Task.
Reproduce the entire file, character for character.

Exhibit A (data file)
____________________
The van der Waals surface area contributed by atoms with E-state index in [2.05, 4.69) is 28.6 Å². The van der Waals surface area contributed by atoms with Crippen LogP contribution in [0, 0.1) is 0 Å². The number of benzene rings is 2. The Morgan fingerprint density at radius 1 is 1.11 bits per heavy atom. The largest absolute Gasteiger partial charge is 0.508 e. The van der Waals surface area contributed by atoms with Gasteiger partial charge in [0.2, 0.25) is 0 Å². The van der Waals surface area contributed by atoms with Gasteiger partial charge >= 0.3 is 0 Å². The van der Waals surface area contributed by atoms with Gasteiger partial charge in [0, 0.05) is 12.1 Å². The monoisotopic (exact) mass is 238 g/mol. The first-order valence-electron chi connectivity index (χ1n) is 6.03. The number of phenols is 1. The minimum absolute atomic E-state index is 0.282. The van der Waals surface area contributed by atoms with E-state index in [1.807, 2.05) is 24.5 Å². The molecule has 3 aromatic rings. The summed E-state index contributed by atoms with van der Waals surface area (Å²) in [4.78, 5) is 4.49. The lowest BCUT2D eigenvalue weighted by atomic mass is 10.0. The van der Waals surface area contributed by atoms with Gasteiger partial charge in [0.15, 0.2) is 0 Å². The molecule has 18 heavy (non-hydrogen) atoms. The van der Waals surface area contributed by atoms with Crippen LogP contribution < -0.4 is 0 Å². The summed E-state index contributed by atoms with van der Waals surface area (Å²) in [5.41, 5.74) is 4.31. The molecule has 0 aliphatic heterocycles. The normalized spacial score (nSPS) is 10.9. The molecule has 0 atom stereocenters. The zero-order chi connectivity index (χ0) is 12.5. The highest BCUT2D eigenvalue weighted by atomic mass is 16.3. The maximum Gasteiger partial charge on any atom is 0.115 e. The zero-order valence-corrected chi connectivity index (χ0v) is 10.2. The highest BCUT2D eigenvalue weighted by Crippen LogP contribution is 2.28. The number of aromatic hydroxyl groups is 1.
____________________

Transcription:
The van der Waals surface area contributed by atoms with E-state index in [2.05, 4.69) is 28.6 Å². The van der Waals surface area contributed by atoms with Crippen LogP contribution in [0, 0.1) is 0 Å². The number of benzene rings is 2. The Morgan fingerprint density at radius 1 is 1.11 bits per heavy atom. The largest absolute Gasteiger partial charge is 0.508 e. The van der Waals surface area contributed by atoms with Gasteiger partial charge in [0.2, 0.25) is 0 Å². The van der Waals surface area contributed by atoms with Gasteiger partial charge >= 0.3 is 0 Å². The van der Waals surface area contributed by atoms with Gasteiger partial charge in [0, 0.05) is 12.1 Å². The monoisotopic (exact) mass is 238 g/mol. The first-order valence-electron chi connectivity index (χ1n) is 6.03. The number of phenols is 1. The minimum absolute atomic E-state index is 0.282. The van der Waals surface area contributed by atoms with E-state index in [1.807, 2.05) is 24.5 Å². The molecule has 3 aromatic rings. The summed E-state index contributed by atoms with van der Waals surface area (Å²) in [4.78, 5) is 4.49. The lowest BCUT2D eigenvalue weighted by atomic mass is 10.0. The van der Waals surface area contributed by atoms with Gasteiger partial charge in [0.15, 0.2) is 0 Å². The molecule has 18 heavy (non-hydrogen) atoms. The van der Waals surface area contributed by atoms with Crippen LogP contribution < -0.4 is 0 Å². The summed E-state index contributed by atoms with van der Waals surface area (Å²) in [5.41, 5.74) is 4.31. The molecule has 0 aliphatic heterocycles. The normalized spacial score (nSPS) is 10.9. The molecule has 0 atom stereocenters. The zero-order chi connectivity index (χ0) is 12.5. The highest BCUT2D eigenvalue weighted by atomic mass is 16.3. The maximum Gasteiger partial charge on any atom is 0.115 e. The zero-order valence-corrected chi connectivity index (χ0v) is 10.2. The highest BCUT2D eigenvalue weighted by Crippen LogP contribution is 2.28. The number of aromatic hydroxyl groups is 1.